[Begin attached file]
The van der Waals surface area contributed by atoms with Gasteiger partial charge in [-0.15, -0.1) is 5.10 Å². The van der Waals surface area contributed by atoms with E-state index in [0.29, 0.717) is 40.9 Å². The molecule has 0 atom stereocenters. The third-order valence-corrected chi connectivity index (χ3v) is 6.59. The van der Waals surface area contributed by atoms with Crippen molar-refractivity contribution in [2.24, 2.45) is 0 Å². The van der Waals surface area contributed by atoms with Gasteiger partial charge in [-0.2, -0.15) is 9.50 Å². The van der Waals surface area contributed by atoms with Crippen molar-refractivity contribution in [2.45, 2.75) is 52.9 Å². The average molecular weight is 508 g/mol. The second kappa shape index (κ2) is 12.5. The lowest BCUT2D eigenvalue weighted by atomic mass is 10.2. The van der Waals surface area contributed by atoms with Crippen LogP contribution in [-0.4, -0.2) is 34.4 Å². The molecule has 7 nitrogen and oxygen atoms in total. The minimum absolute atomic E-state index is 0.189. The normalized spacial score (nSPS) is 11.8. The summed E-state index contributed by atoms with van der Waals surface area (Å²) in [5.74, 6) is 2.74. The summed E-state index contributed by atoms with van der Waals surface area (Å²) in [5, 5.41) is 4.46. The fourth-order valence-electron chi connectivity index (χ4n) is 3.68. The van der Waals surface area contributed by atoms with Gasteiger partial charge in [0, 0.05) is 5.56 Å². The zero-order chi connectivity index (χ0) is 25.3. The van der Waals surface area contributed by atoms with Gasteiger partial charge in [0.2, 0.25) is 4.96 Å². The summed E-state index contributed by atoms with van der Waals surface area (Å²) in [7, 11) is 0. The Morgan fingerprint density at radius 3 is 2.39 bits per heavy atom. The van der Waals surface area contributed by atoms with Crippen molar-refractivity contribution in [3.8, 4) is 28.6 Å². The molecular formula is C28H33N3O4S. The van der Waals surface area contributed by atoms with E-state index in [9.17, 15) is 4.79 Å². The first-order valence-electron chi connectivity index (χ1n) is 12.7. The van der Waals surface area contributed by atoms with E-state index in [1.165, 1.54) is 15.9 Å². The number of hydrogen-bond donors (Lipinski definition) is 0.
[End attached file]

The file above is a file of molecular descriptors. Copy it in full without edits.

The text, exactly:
The van der Waals surface area contributed by atoms with Gasteiger partial charge in [-0.15, -0.1) is 5.10 Å². The van der Waals surface area contributed by atoms with E-state index in [0.29, 0.717) is 40.9 Å². The molecule has 0 atom stereocenters. The third-order valence-corrected chi connectivity index (χ3v) is 6.59. The van der Waals surface area contributed by atoms with Crippen molar-refractivity contribution in [2.24, 2.45) is 0 Å². The van der Waals surface area contributed by atoms with Gasteiger partial charge in [-0.2, -0.15) is 9.50 Å². The van der Waals surface area contributed by atoms with Crippen molar-refractivity contribution in [2.45, 2.75) is 52.9 Å². The average molecular weight is 508 g/mol. The second kappa shape index (κ2) is 12.5. The lowest BCUT2D eigenvalue weighted by atomic mass is 10.2. The van der Waals surface area contributed by atoms with Crippen LogP contribution in [-0.4, -0.2) is 34.4 Å². The molecule has 7 nitrogen and oxygen atoms in total. The minimum absolute atomic E-state index is 0.189. The normalized spacial score (nSPS) is 11.8. The summed E-state index contributed by atoms with van der Waals surface area (Å²) in [5.74, 6) is 2.74. The summed E-state index contributed by atoms with van der Waals surface area (Å²) in [5, 5.41) is 4.46. The fourth-order valence-electron chi connectivity index (χ4n) is 3.68. The van der Waals surface area contributed by atoms with Gasteiger partial charge in [0, 0.05) is 5.56 Å². The zero-order chi connectivity index (χ0) is 25.3. The van der Waals surface area contributed by atoms with Gasteiger partial charge in [0.2, 0.25) is 4.96 Å². The summed E-state index contributed by atoms with van der Waals surface area (Å²) in [7, 11) is 0. The Morgan fingerprint density at radius 3 is 2.39 bits per heavy atom. The van der Waals surface area contributed by atoms with Crippen molar-refractivity contribution in [3.8, 4) is 28.6 Å². The molecular formula is C28H33N3O4S. The van der Waals surface area contributed by atoms with E-state index in [9.17, 15) is 4.79 Å². The first-order valence-electron chi connectivity index (χ1n) is 12.7. The van der Waals surface area contributed by atoms with E-state index in [1.165, 1.54) is 15.9 Å². The number of hydrogen-bond donors (Lipinski definition) is 0.